Initially, the Minsk city authorities were asked to allow the placement of large reproductions on building walls along the main avenues of the city. The request was denied. Through negotiations, the Foundation, which partnered with the French Embassy and the Museum of Contemporary Art, was able to convince Minsk City Executive Committee to allow the exhibition to take place in the Yakub Kolas Square. BelVEB Bank provided full funding for the exhibition. Minister of Culture Latushka opened the event which by some online commentators who stated they “can’t believe this is happening in Minsk”.
The disputed Above the Sky goes online. Director of the first Belarusian youth movie "Above the Sky", commissioned by UNDP Office in Belarus as a youth series, and was then much disputed, uploaded the film on youtube.com . As previously informed, in late April, the film crew distributed a video appeal asking UNDP Office to allow a full-length version to screening, suggesting the film may have been subjected to censorship.
Committee on commemoration of Vitaly Silitski. A Committee on the commemoration of the first BISS director Vitaly Silitski has been established. The committee consists of about thirty well-known Belarusian and foreign public and academic figures. Among the Committee's activities there is a Scholarship and anAward named after Silitski, as well as publishing of a number of his books.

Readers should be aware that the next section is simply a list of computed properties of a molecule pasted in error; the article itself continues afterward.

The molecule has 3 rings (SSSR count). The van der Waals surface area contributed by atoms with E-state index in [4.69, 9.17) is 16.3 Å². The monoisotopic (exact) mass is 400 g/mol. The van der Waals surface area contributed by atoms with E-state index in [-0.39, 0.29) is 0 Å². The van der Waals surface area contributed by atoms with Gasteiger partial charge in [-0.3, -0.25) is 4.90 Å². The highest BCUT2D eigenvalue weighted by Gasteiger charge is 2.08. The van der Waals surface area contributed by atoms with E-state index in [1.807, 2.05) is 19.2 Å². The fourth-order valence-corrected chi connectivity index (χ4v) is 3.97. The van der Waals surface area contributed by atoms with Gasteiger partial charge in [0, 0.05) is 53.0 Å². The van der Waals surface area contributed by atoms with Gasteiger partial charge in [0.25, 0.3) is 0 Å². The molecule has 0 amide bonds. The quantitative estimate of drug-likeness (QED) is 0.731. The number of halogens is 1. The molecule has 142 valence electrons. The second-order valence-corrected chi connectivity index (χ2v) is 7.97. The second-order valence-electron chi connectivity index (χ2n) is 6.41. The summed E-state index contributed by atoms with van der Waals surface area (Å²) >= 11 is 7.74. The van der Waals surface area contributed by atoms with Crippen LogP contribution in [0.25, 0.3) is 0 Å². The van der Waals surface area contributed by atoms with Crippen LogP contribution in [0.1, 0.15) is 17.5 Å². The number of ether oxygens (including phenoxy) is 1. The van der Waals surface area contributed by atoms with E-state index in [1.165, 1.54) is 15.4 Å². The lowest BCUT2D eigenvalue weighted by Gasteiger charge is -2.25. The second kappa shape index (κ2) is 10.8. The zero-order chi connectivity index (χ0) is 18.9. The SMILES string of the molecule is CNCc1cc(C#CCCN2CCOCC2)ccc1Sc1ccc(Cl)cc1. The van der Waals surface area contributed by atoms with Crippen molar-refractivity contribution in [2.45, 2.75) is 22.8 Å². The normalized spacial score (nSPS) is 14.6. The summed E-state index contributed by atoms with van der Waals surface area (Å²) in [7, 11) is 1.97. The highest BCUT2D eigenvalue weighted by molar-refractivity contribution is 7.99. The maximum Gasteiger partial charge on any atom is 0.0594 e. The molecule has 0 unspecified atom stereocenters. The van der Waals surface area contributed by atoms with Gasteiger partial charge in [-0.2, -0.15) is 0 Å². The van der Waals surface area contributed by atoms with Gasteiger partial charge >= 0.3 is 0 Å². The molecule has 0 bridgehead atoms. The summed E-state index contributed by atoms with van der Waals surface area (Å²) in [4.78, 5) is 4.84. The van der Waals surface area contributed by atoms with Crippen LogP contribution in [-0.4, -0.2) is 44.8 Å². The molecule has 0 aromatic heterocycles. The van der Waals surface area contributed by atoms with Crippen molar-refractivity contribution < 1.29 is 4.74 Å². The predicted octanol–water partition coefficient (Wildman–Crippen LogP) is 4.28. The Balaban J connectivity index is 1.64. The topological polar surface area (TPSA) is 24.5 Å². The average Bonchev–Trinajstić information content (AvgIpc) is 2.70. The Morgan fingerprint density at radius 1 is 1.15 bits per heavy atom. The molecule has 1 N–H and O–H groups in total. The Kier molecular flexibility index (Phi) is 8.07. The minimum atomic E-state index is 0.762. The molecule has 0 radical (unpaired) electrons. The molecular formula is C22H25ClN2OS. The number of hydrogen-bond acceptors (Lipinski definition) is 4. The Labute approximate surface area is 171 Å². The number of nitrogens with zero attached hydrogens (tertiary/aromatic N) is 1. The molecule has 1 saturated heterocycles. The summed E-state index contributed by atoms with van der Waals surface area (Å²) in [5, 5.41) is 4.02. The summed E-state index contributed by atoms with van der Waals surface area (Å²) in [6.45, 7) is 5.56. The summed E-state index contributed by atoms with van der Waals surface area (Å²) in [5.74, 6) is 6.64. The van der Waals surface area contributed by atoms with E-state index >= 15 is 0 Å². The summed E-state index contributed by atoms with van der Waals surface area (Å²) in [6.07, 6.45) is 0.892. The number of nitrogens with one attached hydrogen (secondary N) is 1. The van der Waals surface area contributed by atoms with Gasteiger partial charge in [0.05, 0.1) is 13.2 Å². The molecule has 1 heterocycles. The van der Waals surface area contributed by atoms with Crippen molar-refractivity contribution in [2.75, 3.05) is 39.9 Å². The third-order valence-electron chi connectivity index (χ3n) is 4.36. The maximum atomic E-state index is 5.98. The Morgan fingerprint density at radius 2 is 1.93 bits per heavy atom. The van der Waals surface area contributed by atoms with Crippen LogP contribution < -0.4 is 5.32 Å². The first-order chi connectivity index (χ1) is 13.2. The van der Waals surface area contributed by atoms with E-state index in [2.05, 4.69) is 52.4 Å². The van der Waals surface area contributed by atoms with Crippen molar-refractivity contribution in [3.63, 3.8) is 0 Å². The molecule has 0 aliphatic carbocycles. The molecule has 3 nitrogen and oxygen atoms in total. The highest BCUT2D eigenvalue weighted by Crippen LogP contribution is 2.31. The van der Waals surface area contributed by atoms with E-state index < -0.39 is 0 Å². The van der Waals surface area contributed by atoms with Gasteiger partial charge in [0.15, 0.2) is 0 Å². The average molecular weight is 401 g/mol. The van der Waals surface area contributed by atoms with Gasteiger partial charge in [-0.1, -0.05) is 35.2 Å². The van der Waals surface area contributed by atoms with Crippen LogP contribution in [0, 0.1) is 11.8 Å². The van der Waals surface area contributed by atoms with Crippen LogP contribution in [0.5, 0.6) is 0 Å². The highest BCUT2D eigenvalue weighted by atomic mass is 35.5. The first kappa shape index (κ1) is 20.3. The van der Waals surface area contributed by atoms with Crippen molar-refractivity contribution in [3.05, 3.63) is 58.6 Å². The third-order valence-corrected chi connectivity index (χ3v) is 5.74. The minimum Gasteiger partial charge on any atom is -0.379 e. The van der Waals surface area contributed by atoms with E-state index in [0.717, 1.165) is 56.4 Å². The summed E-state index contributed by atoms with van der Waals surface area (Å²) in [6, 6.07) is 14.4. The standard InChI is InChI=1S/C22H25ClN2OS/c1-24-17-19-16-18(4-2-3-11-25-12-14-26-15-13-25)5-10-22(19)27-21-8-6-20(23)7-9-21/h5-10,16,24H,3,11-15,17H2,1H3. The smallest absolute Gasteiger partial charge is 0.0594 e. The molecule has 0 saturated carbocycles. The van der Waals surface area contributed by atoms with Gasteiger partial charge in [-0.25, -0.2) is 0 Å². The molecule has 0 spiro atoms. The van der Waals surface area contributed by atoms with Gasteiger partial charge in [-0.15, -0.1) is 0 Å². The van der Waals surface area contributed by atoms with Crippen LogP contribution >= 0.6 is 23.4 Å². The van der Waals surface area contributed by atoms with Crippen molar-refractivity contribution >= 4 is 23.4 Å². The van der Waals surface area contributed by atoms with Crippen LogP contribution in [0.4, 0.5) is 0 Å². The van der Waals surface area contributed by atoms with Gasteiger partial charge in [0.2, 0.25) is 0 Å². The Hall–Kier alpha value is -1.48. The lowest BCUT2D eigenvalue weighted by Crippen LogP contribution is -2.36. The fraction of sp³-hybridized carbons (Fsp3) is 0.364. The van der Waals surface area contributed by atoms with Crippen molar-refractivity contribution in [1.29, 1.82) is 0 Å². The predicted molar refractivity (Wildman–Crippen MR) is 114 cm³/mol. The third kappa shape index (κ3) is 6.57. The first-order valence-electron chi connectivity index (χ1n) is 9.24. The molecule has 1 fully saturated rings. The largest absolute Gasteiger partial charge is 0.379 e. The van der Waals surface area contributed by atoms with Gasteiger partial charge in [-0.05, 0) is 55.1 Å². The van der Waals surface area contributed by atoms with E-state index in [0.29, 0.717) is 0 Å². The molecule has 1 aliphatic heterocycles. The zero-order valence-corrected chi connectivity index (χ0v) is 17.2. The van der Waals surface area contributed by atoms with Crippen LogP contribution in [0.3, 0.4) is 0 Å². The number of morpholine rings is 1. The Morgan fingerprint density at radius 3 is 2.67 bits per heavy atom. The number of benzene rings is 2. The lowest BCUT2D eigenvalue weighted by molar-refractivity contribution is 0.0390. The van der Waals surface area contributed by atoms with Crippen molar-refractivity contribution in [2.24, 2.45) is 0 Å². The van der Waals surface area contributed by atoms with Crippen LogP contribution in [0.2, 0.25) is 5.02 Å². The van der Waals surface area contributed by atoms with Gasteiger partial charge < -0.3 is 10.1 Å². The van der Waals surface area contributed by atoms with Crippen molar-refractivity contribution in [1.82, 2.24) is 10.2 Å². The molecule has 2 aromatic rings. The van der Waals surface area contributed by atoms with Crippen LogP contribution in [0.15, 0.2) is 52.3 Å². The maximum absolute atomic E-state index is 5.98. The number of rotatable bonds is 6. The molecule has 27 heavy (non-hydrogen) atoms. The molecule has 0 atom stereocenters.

"Life without Barriers". Gomel NGO "Disabled-spinalniki" implements the project "Life without Barriers" with the support of the International Children's Fund. The aim of the project is to assist people with disabilities living in the Gomel region with employment. For this purpose, the organizers conduct trainings and published brochures.
Documentary “Together”. The Office for the Rights of People with Disabilities initiated the producing of the documentary "Together" about inclusive education of children with and without disabilities. The film aims to form positive relationship models regarding people with disabilities. A presentation of the documentary "Together" was held on June 6 in Minsk.
Summer Camp for Human Rights. In order to promote civic education on human rights and legal protection of the public interest, the Legal Transformation Centre (Belarus), International Forum Burg Liebenzell (Germany), Flying University (Belarus) and others announce a call for applications for VII Summer Camp for Human Rights. The Camp will be held from July 24 to August 3, 2012 in Bad Liebenzell. The participation fee is 80 euros.